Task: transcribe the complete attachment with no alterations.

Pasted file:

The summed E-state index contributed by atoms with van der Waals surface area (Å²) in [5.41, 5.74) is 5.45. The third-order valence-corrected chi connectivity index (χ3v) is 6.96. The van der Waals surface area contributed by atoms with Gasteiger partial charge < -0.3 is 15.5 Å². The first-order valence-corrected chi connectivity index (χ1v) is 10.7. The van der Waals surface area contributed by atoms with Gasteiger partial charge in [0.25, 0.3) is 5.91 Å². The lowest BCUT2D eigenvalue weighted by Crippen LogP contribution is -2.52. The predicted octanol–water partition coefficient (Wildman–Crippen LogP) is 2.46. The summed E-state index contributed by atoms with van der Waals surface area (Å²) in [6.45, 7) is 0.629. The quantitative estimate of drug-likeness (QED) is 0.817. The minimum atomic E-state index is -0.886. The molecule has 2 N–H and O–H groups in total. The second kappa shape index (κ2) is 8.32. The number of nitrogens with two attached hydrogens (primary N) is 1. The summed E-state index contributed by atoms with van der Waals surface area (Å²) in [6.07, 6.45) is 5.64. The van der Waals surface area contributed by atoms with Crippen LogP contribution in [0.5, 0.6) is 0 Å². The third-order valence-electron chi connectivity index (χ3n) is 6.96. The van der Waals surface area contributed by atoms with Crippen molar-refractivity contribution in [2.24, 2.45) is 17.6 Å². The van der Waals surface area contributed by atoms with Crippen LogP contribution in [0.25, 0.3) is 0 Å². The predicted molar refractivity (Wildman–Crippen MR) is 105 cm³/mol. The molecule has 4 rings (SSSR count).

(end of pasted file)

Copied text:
The summed E-state index contributed by atoms with van der Waals surface area (Å²) in [5.41, 5.74) is 5.45. The third-order valence-corrected chi connectivity index (χ3v) is 6.96. The van der Waals surface area contributed by atoms with Gasteiger partial charge < -0.3 is 15.5 Å². The first-order valence-corrected chi connectivity index (χ1v) is 10.7. The van der Waals surface area contributed by atoms with Gasteiger partial charge in [0.25, 0.3) is 5.91 Å². The lowest BCUT2D eigenvalue weighted by Crippen LogP contribution is -2.52. The predicted octanol–water partition coefficient (Wildman–Crippen LogP) is 2.46. The summed E-state index contributed by atoms with van der Waals surface area (Å²) in [6.45, 7) is 0.629. The quantitative estimate of drug-likeness (QED) is 0.817. The minimum atomic E-state index is -0.886. The molecule has 2 N–H and O–H groups in total. The second kappa shape index (κ2) is 8.32. The number of nitrogens with two attached hydrogens (primary N) is 1. The summed E-state index contributed by atoms with van der Waals surface area (Å²) in [6.07, 6.45) is 5.64. The van der Waals surface area contributed by atoms with Crippen LogP contribution in [0.5, 0.6) is 0 Å². The third-order valence-electron chi connectivity index (χ3n) is 6.96. The van der Waals surface area contributed by atoms with Crippen molar-refractivity contribution in [2.24, 2.45) is 17.6 Å². The van der Waals surface area contributed by atoms with Crippen LogP contribution in [0.25, 0.3) is 0 Å². The predicted molar refractivity (Wildman–Crippen MR) is 105 cm³/mol. The molecule has 4 rings (SSSR count).